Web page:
To install WordPress, go to Toolbox, then View the Open Source Library. Choose WordPress and then select the domain name and folder. Network Solutions doesn’t allow you to NOT select a folder. I didn’t want the new site to have URLs like ‘’ so I found information on how to make WordPress ‘look like’ it is in the root folder and not in a subdirectory (or folder). So, I entered ‘blog’ as the folder. Where it says ‘Make this wordpress my homepage’ leave it unchecked. Next, wait for WordPress to install.

Follow the steps on this WordPress page under the heading “Using a pre-existing subdirectory install”:

If you’ve followed all of the steps correctly, you should be able to view the new WordPress installation at



By |March 20th, 2015|domain, hosting, WordPress|Comments Off on Installing WordPress in Subdomain on Network Solutions

Fixing the Image Facebook uses when the page is shared

Recently a client of mine with a WordPress site said that the image Facebook uses when the page is shared is not the image that she wanted to have show up. Sure enough, when I checked I saw that an image from her Pinterest page was showing up instead of her company logo!

When determining an image to use, Facebook looks for certain meta tags in the <head> section of the page, specifically these:

<meta property="og:image" content=""/> <meta property="og:image:secure_url" content="" />

If these tags are not present, it will look for the older ‘link rel=’ method of specifying an image. If neither are there, Facebook looks at the content of your page for images that meet its criteria, such as size, aspect ratio and PNG, JPEG or GIF format.

Sometimes, SEO plugins may override the tags. Since this site uses WordPress SEO by Yoast, I edited the page, and under the Social tab I specified the image that my client wants to use.

Next, I went to the Facebook Debugger:, entered the site URL, and clicked ‘Fetch new  scrape information’.  This confirmed the og:image.

Not Receiving Email from Script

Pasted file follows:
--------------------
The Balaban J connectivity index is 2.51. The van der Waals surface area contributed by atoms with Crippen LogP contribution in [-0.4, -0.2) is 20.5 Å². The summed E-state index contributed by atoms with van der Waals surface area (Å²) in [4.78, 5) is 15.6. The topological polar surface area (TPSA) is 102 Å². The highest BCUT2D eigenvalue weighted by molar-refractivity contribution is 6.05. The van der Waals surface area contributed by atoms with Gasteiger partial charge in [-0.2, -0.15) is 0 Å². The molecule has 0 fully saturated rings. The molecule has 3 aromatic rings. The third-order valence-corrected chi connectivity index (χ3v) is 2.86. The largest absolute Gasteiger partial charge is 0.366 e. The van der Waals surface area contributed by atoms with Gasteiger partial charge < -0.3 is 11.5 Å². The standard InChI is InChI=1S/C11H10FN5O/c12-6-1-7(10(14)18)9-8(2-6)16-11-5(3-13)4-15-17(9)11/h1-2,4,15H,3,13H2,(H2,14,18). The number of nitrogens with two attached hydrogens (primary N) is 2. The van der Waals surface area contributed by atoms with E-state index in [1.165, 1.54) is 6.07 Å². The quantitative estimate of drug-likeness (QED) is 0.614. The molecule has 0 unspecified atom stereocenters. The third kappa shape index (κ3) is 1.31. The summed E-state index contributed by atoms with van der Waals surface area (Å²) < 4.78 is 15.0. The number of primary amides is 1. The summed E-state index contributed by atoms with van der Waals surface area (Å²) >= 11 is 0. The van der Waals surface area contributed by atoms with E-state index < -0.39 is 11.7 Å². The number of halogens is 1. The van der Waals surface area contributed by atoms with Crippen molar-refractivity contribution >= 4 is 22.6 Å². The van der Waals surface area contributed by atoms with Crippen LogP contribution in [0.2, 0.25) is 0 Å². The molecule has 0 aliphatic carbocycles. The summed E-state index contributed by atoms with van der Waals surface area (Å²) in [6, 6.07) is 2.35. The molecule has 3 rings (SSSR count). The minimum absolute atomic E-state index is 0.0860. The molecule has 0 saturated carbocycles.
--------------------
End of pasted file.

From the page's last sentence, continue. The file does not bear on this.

This may happen when the website (ex: is hosted in one account and the domain and email are hosted in a separate account. A php script that sends email (to an address that is on such as will not know that the email is hosted under a separate account and will try to send the email locally. The fix is to go into the DNS settings in cpanel of the hosting account and add a DNS record for the domain called Remote Mail Exchange.

On GoDaddy hosting, go to Hosting > Manage. Under Email click on MX Entry. Under Email Routing, you will see Local Mail Exchanger and Remote Mail Exchanger.

Use Strong Passwords

choose-strong-passwordIt is so important to have strong passwords for all of your online accounts. You should have a unique password for every service you use. Re-using the same password would allow a hacker to break into not only one account, but all of your accounts that use that password.

Here are some tips for choosing a strong password:

  • At least 8 characters long
  • Use both upper- and lower-case letters
  • Include at least one number
  • Include special characters such as ! # $ @ _ + , ? [ ] .
  • Don’t use your account ID;
  • Don’t include your first, middle or last name
  • Don’t use words that appear in any English dictionary
  • Don’t repeat the same character either upper- or lower-case
  • Don’t use a series of 3 or more ascending or descending characters, ex: ABC or xyz
  • Don’t use your child’s name or your pet’s name
  • Spell words incorrectly or phonetically, such as b4 for ‘before’
  • Use the first letter of each word in a song title or sentence
By |January 15th, 2015|password, security, WordPress|Comments Off on Use Strong Passwords

Reducing Email Spam

reducing email spamA client recently contacted me about the large amount of spam emails he’d been receiving through the contact form on his website. Sure enough, when I took a look at his email, he’d been receiving 30-40 every day. They were all ads for various designer purses or other products.

The site was using GoDaddy’s webformmailer script to handle emailing of the forms on the site. I found a php script that uses captcha and implemented it on both of the forms that the website uses. Next I renamed the webformmailer script. When I checked a few days later, spam was down to about one per day. I found that some spam was still being received from cached versions of the html pages that used the scripts. Next step was to submit a request through Google Webmaster Tools to remove the old version of the pages. The client is now reporting that little or no spam emails are being received.

I do recommend contact forms versus just putting your email address on your website since spambots will pick up your email address and bombard you with spam.